Waiting For The Day That I Can Wear Shorts

Oftentimes when I’m in my house I’ll roll up my pants or wear shorts especially if I’m cleaning or working out.  However, if someone comes to my door I immediately roll my pants down or throw on a pair of pants over my shorts.

I have lived in my village for over a year and half and I have only seen ONE other girl/woman wear shorts.  That was our star netball student who wore a pair of shorts longer than any pair of shorts that I own.  That was only for part of the first term last year because she didn’t have the correct workout uniform (loose skirt that you tie around your waist, but many girls wore leggings under them because they were a bit flimsy).  Our younger students will wear shorts at the annual sports competition but that’s a special event and not the norm.

Sure, of course I could wear shorts when running outside.  That is if I want a million questions from my students.  If I want more people stopping to stare from outside the fence.  If I want more verbal harassment.

Even pants are considered ooooohhhhh! in my village.  From time to time you’ll see young women (teenagers/early 20s) visiting the village and they’ll be wearing pants but other than that it’s pretty rare (maybe once every 3 months).   There is one teacher who is from near Nairobi and from time to time she wears pants to teach but most of the time she sticks to skirts.  Other than that pants are pretty rare for women in my village and I do see the locals talking about women wearing pants as they pass by.

However, because I’m a mzungu people tend to judge me even more than they judge a local.  If you took me and a local woman and we wore the exact same outfit…we would probably get the opposite comments in terms of how much it cost, how nice it looks, verbal harassment, etc.  I also want to show the locals that I respect their values and expectations and this is one of the ways I can do that in my village.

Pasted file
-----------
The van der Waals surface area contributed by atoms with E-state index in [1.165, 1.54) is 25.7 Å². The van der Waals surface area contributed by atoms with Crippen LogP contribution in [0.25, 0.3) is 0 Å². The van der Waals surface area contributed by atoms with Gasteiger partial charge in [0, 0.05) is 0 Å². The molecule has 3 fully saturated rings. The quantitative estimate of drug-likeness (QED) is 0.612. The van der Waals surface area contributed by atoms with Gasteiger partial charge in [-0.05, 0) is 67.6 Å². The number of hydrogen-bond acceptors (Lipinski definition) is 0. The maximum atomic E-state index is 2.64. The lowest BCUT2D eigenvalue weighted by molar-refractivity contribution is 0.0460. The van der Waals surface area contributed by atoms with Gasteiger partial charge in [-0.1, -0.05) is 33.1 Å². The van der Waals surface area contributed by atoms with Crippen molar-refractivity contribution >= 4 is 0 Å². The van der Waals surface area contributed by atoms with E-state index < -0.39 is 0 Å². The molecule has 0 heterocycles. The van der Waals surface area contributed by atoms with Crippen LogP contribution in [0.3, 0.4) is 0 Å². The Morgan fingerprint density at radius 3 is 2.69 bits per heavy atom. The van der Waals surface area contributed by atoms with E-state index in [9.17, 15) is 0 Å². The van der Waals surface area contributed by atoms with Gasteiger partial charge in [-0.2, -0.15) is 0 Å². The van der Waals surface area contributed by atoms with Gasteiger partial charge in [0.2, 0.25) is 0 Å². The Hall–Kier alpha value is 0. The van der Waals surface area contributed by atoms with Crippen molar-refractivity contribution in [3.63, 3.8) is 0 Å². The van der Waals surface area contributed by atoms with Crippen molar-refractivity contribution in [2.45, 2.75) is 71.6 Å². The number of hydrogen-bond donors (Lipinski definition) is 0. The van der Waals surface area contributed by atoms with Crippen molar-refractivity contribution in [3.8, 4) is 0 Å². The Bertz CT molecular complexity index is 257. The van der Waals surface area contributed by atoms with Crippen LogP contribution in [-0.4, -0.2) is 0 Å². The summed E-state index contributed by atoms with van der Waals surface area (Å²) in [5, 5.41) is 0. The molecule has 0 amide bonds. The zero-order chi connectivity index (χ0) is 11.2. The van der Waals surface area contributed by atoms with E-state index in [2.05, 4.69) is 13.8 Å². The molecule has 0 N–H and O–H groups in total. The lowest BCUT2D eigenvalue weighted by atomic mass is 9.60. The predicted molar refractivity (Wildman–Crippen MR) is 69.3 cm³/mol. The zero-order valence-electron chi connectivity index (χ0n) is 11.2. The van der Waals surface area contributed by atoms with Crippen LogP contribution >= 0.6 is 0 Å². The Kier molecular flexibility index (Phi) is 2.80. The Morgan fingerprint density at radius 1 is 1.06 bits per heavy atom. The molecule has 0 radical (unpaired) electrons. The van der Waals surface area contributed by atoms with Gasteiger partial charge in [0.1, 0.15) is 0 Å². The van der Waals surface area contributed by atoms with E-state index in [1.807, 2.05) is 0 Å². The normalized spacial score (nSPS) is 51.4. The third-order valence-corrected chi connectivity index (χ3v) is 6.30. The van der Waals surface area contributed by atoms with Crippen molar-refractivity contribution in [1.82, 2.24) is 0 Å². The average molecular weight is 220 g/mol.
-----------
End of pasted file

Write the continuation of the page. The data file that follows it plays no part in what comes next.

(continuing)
There have been times that I’ll wear my loose fitting workout pants (not yoga pants..those things are NOT flattering on me) to the village market to get something quick from a vendor only to have people gossip about my pants or get asked if they can have my pants.

A great example about women who wear pants in Kenya outside of cities that I’m borrowing from another PCV:  This PCV had some sort of Kenyan volunteers/organization come to her school to educate deaf students about HIV/AIDs and I guess maybe one or two had HIV (I don’t remember the details).  Apparently there was a point where two of the lecturers (women) stood up and asked the students to guess which one was HIV positive.  The point of the activity was to show that you cannot always tell who is HIV positive.  The students guessed one of the woman was HIV positive and when asked why…they said it was because she was wearing pants.

So I pretty much leave the whole wearing shorts in my village thing alone except when I’m in bigger cities running or hanging out on the coast.  I can’t imagine what people would think if I wore shorts while running outside, they already think it’s crazy when they see a white woman  running in pants in their village.  

I keep telling myself that when I return that I’ll be able to wear shorts out in public while running and it’ll be accepted as the norm.  Then I remember December = Winter = Snow = Cold = Extra Cold After Living at the Equator for Two years

Let’s Try This Blogging Thing Again

Wow, it’s been a few months since I last blogged.  I’ve gotten bad about blogging regularly because I use Facebook so much.  Then again, I update Facebook way too much which I’m which I’m sure annoys people at times.  🙂